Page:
In the Matter of Samuel Steve BOWMAN and Karen Ann Bowman, Debtors., United States Bankruptcy Court. D. Nebraska., 308 B.R. 37, No. BK00-81462., July 14, 2003
In the Matter of Samuel Steve BOWMAN and Karen Ann Bowman, Debtors.
United States Bankruptcy Court. D. Nebraska.
308 B.R. 37
July 14, 2003.
Richard Register, Register Law Office, Fremont, NE, for Debtor.
TIMOTHY J. MAHONEY, Chief Judge.
Hearing was held on April 28, 2003, on the debtors' Objection to Claim of Internal Revenue Service, Filing No. 88, and the Resistance by Creditor, Filing No. 95. Richard Register appeared for the debt╜ors, and Hilarie Snyder appeared for the Internal Revenue Service. This memoran╜dum contains findings of fact and conclu╜sions of law required by Federal Rule of Bankruptcy Procedure 7052 and Federal Rule of Civil Procedure 52. This is a core proceeding as defined by 28 U.S.C. ╖ 157(b)(2)(A) and (O).
The following statements in numbered paragraphs 1, 2, 3, 4 are taken from the Joint Pretrial Statement, Filing No. 115. Paragraph 5 contains findings of fact and conclusions of law as determined by the court.
1. Summary of the Case and the Defenses or Objections.
The IRS filed an amended proof of claim in June 2001. The proof of claim sought overdue personal income taxes, as well as penalties pursuant to ╖ 6672 of the Inter╜nal Revenue Code. Debtors objected to the proof of claim for two reasons. First, debtors argued that Mr. Samuel Bowman was not a responsible person and should not be liable for the ╖ 6672 penalties. Second, debtors argued that the manner in which the proof of claim was drafted made the IRS's claim appear approximately two times larger than what it should be.
The first issue goes to the heart of this case. Employers are required to withhold federal income taxes from their employees' wages and pay those taxes over to the government, 26 U.S.C. ╖ 7501; see also Hart-man v. United States, 538 F.2d 1336, 1339 (8th Cir.1976). If a corporate em╜ployer defaults with respect to sums with╜held by it, a corporate officer or employee may be held liable for the unpaid taxes through ╖ 6672 of the Internal Revenue Code if the individual was a "responsible person" and acted willfully. 26 U.S.C. ╖╖ 6672; see also Hartman, 538 F.2d at 1340. The government contends that Mr. Bowman is jointly and severally liable for the ╖ 6672 taxes with Mrs. Bowman. Debtors argue that Samuel Bowman is not a responsible person and/or did not act willfully; accordingly, he should not be liable for the ╖ 6672 penalties.
The second issue is merely one of organization of the proof of claim. It is the IRS's position that Mr. and Mrs. Bow╜man are jointly and severally responsible for the ╖ 6672 penalties, although the IRS can only collect the amount due for these taxes once. The IRS's proof of claim high╜lighted this issue. Debtors contend that the proof of claim, because it totals the amounts due, creates an ambiguity with respect to the total amount the IRS can collect pursuant to ╖ 6672. Debtors argue that this ambiguity, in conjunction with the Trustee's normal business practices, effec╜tively makes the IRS's proof of claim approximately two times what it should be. If debtors successfully show that Mr. Bow╜man is not liable for the ╖ 6672 penalties, this organizational issue is moot. Alterna╜tively, if Mr. Bowman is liable for these taxes, the parties are confident they can submit a proposed order highlighting the joint and several nature of the debtors' liability, while also taking into account the Trustee's calculation practices and any po╜tential ambiguities. Debtors have the bur╜den of proof. In re Schroeder, 1994 WL 527177 (Bankr.D.Neb.1994).
2. Summary of Uncontroverted Facts
A. Debtors, Samuel and Karen Bow╜man, are a married couple. They were married prior to October 1992.
B. Debtors, Samuel and Karen Bow╜man, filed a Chapter 13 petition with this court in June 2000.
C. Debtors, Samuel and Karen Bow╜man, owe the following personal income tax:
D. In October 1992, Sam Bowman Trucking, Inc. ("Bowman Trucking") was incorporated in the State of Nebraska.
E. Debtors, Samuel and Karen Bow╜man, along with their son, S. Douglas Bow╜man, were the incorporators of Sam Bow╜man Trucking, Inc.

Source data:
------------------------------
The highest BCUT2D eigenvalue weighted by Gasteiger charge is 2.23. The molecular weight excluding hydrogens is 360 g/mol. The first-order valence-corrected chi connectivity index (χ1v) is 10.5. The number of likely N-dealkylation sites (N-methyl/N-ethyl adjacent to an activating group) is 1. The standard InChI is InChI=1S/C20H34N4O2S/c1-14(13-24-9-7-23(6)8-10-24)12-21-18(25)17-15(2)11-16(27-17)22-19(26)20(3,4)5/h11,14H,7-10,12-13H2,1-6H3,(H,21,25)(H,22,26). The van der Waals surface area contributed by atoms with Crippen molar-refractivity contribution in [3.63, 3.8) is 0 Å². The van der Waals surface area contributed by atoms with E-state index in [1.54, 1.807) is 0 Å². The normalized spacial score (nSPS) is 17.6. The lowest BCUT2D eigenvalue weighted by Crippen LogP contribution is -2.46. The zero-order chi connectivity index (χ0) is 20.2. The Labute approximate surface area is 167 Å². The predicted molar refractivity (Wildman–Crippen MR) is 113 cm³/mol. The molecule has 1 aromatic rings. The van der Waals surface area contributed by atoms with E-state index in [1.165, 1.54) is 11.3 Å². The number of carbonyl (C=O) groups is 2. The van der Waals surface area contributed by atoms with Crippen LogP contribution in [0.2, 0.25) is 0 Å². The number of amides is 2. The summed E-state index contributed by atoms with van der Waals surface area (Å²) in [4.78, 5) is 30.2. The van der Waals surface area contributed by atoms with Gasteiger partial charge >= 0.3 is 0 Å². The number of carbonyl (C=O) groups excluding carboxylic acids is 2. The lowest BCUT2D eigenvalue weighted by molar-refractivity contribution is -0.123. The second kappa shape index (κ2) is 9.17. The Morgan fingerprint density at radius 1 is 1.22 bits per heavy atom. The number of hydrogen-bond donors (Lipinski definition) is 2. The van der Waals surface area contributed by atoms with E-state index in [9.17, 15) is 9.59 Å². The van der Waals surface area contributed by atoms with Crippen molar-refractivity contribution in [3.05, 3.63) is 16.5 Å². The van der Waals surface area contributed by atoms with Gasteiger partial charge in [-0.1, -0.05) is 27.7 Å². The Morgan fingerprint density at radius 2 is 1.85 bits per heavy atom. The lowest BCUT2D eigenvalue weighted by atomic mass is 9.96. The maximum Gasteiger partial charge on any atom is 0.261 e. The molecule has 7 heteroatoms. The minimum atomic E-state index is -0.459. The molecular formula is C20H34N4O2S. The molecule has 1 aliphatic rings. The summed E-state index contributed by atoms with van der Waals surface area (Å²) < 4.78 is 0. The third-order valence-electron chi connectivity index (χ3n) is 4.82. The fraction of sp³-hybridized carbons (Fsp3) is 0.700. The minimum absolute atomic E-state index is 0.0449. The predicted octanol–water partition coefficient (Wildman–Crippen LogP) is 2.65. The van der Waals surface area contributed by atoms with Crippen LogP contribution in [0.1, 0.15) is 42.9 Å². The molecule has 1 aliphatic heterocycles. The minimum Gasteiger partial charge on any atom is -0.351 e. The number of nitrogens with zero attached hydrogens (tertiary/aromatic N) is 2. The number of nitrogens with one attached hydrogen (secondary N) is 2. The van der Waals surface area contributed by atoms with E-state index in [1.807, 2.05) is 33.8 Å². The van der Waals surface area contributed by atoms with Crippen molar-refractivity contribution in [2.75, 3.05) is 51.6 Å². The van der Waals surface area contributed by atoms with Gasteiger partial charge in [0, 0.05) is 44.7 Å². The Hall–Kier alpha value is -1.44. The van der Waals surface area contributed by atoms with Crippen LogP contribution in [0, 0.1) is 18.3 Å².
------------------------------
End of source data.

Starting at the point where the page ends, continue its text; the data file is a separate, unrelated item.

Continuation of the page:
F. From 1992 through May 1994, Sam╜uel Bowman, Karen Bowman, and S. Douglas Bowman were all directors of Bowman trucking.
G. From 1992 through October 1993, Karen Bowman was the secretary and treasurer of Bowman Trucking. Begin╜ning in October 1993 through Bowman Trucking's 2000 bankruptcy, Karen Bow╜man was the president, secretary, and treasurer of Bowman Trucking.
H. From October 1992 through Octo╜ber 1993, S. Douglas Bowman was the president of Bowman Trucking.
I. From October 1992 through May 1994, Samuel Bowman was the chairman of the board of Bowman Trucking.
J. On May 20, 1994, Samuel Bowman tendered his resignation as chairman of the board and as a director because his health was poor and he had to give up his corporate officership in order to receive Social Security benefits.
K. From October 1992 through Bow╜man Trucking's 2000 bankruptcy, Samuel Bowman owned 50% of the stock of Bow╜man Trucking. Karen Bowman owned 25% and S. Douglas Bowman, debtors' son, owned the remaining 25%.
L. Karen Bowman and Samuel Bow╜man were authorized to sign checks on behalf of Bowman Trucking.
M. Bowman Trucking did not pay all of the required employment taxes to the gov╜ernment.
N. Bowman Trucking filed for bank╜ruptcy on June 26, 2000.
O. Taxes were assessed against debt╜ors, Samuel and Karen Bowman, individu╜ally and severally, pursuant to ╖ 6672 of the Internal Revenue Code in the following amounts:
(At trial the parties stipulated to an amended balance due of $81,077.23 tax and penalty, plus $5,474.48 interest, for a total trust fund tax obligation of $86,551.71.)
P. Additionally, penalties on the unse╜cured priority claims and interest up to the petition date total $1,748.48.
Q. The IRS filed an amended proof of claim dated June 4, 2001.
R. Debtors objected to the proof of claim.
S. Karen Bowman is liable for all of the taxes, penalties, and interest described above in paragraphs C, O, and P.
T. Samuel Bowman is liable for the taxes and interest assessed against him for his personal income taxes.
3. Summary of Controverted Facts and Unresolved Legal Issues
The issue before this court is whether Samuel Bowman is liable for the ╖ 6672 penalties. In order to be liable, a person must be a "responsible person" and act willfully. 26 U.S.C. ╖ 6672. The govern╜ment contends that Mr. Bowman's majori╜ty stock ownership, combined with his sig╜natory authority, signing of company checks, signing of Bowman Trucking loan documents, and knowledge regarding Bow╜man Trucking's tax liabilities establish that Samuel Bowman is liable. Debtors con╜tend Mr. Bowman is not a responsible person under 26 U.S.C. ╖ 6672.